Preserve and protect submerged
heritage resources for current and future generations.
In estimated 50,000 shipwrecks,
including the ironclad civil war vessel, the U.S.S. Monitor,
are scattered throughout the U.S. territorial sea and the Exclusive
Economic Zone. These shipwrecks and other sunken artifacts are
time capsules of the world's history. Until the advent of scuba
diving equipment and other technological developments in the
1950s, submerged heritage resources were largely undisturbed
by humans. Advances in deep-sea technology have created unprecedented
opportunities for discovering, researching, accessing, and preserving
resources, and for educating the public about the history, people,
and cultures associated with these unique and irreplaceable sites.
Unfortunately, new capabilities
make these sites highly vulnerable to exploitation and destruction
by treasure hunters and souvenir collectors, resulting in their
loss and destruction. Even submerged heritage resources in state
waters, which were to be protected from treasure hunting under
the Abandoned Shipwreck Act, are still subject to commercial
exploitation. Special care must be taken to preserve and protect
these precious resources for scientific study and public interpretation
and appreciation. Special care must also be taken to respect
human remains, including tribal sites.
- Submerged heritage resources
are often treated as commodities for private financial gain,
rather than managed as public scientific resources in need of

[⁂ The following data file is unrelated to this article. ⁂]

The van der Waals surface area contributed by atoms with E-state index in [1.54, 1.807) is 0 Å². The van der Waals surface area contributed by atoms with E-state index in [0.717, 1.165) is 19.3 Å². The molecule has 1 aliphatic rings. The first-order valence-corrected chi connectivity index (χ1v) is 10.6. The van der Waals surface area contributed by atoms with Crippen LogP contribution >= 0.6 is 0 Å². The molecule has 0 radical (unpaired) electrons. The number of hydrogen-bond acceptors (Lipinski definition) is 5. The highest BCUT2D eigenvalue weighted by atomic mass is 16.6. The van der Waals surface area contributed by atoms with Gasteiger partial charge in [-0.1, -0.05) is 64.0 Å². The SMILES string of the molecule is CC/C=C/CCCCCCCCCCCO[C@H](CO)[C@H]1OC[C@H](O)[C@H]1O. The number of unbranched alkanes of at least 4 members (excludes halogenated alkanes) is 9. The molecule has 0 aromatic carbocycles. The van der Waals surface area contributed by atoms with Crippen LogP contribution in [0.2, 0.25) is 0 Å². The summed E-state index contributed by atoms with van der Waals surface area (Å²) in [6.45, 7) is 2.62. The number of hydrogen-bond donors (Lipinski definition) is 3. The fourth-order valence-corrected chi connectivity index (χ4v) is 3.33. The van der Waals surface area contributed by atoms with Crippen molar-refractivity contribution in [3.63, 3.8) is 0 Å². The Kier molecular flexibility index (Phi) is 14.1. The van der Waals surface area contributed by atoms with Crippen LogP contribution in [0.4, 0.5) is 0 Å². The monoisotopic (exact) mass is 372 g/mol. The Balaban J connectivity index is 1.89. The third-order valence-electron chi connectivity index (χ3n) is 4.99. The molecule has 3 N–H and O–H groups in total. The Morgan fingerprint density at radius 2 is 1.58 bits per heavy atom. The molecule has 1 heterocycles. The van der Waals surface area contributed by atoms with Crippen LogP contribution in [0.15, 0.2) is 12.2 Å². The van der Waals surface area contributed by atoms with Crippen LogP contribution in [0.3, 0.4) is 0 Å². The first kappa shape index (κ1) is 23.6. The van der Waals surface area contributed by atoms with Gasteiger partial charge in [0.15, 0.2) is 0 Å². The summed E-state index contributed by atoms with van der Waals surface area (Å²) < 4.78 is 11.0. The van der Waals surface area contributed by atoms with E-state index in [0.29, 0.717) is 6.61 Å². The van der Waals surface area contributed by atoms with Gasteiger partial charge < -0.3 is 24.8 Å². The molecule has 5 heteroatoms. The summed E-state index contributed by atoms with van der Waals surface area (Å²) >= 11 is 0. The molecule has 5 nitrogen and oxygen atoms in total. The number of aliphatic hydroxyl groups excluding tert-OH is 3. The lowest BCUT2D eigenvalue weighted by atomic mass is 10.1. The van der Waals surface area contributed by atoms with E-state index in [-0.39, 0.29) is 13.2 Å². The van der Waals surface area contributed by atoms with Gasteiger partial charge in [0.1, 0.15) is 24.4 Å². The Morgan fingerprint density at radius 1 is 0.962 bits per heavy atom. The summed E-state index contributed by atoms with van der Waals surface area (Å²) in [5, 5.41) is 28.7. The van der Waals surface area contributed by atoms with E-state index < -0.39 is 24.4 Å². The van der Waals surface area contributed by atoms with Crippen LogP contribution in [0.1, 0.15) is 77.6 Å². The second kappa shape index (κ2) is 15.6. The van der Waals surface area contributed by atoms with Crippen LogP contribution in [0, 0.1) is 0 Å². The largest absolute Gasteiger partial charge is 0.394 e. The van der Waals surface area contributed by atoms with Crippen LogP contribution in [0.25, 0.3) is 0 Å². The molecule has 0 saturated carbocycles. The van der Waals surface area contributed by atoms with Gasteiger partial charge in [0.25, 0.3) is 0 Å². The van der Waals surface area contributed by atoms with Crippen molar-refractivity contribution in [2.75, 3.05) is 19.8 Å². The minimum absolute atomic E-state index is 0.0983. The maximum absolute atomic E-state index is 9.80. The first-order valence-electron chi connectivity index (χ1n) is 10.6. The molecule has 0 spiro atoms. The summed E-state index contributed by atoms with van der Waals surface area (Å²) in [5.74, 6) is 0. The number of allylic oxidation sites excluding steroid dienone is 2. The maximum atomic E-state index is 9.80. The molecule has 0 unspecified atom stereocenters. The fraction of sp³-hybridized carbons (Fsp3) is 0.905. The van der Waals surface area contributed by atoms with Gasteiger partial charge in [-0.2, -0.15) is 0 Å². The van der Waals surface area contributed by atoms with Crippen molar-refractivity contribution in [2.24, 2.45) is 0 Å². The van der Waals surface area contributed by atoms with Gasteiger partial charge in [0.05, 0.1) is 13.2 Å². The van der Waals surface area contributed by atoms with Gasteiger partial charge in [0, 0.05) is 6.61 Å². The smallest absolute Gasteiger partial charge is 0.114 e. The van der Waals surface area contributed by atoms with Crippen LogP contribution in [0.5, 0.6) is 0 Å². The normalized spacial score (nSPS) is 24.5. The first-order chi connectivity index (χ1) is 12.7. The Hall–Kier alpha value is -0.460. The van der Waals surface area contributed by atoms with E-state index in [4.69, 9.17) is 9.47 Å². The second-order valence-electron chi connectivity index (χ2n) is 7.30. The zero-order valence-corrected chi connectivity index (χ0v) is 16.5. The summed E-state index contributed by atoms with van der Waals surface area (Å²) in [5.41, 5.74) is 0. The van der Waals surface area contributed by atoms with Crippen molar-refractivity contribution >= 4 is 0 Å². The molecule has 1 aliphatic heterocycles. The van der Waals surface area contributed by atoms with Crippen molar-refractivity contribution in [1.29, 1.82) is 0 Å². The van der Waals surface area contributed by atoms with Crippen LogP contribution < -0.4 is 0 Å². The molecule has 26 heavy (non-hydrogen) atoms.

protection under laws based on historic preservation and environmental
- In certain situations, submerged
heritage resources cannot be removed from the marine environment
without risk of harm to natural and cultural resources.
- Submerged heritage resources
include diverse prehistoric and historic sites. The interests
of tribes in such resources are often overlooked.
- The extent of damage caused
to the environment by reckless recovery activities is unknown.
- While protections exist in
many state waters and in federal marine protected areas, submerged
heritage resources are exploited and destroyed outside of these
- Certain sunken vessels and
aircraft may be dangerous (e.g., contain unexploded ordnance),
or should not be disturbed out of respect for the crew members
who died on board. There may also be national security reasons
why a sunken vessel or aircraft should not be disturbed.
- States do not always preserve
submerged heritage resources, and states that want to do so are
often unable to because of the historical law of salvage and
- Enact federal legislation
that will: prohibit the destruction and loss of submerged heritage
resources; punish those who injure or destroy these and associated
natural resources; provide for appropriate public access; develop
a research and recovery permitting process; require adherence
to scientific standards; provide for the conservation and disposition
of recovered materials in qualified repositories; ensure sensitive
treatment of any human remains; and protect sovereign immune
vessels and aircraft that have not been expressly abandoned.
- Clarify, through legislation,
the meaning of abandoned in the Abandoned Shipwreck Act so that
states can better preserve submerged heritage resources.
- Support cooperation and collaboration
with tribes, states, and communities on ways to protect submerged
heritage resources, including legal regimes, consistent guidelines
and procedures for evaluating best preservation and recovery
plans, exploration and monitoring programs, and efforts to educate
the public about the value and fragility of these resources.
For more information
The federal government is proposing
to designate Thunder Bay and surrounding waters on Lake Huron
as a National Marine Sanctuary. The proposed sanctuary area,
off the coast of Alpena, Michigan, contains approximately 160
shipwrecks that span more than a century of Great Lakes maritime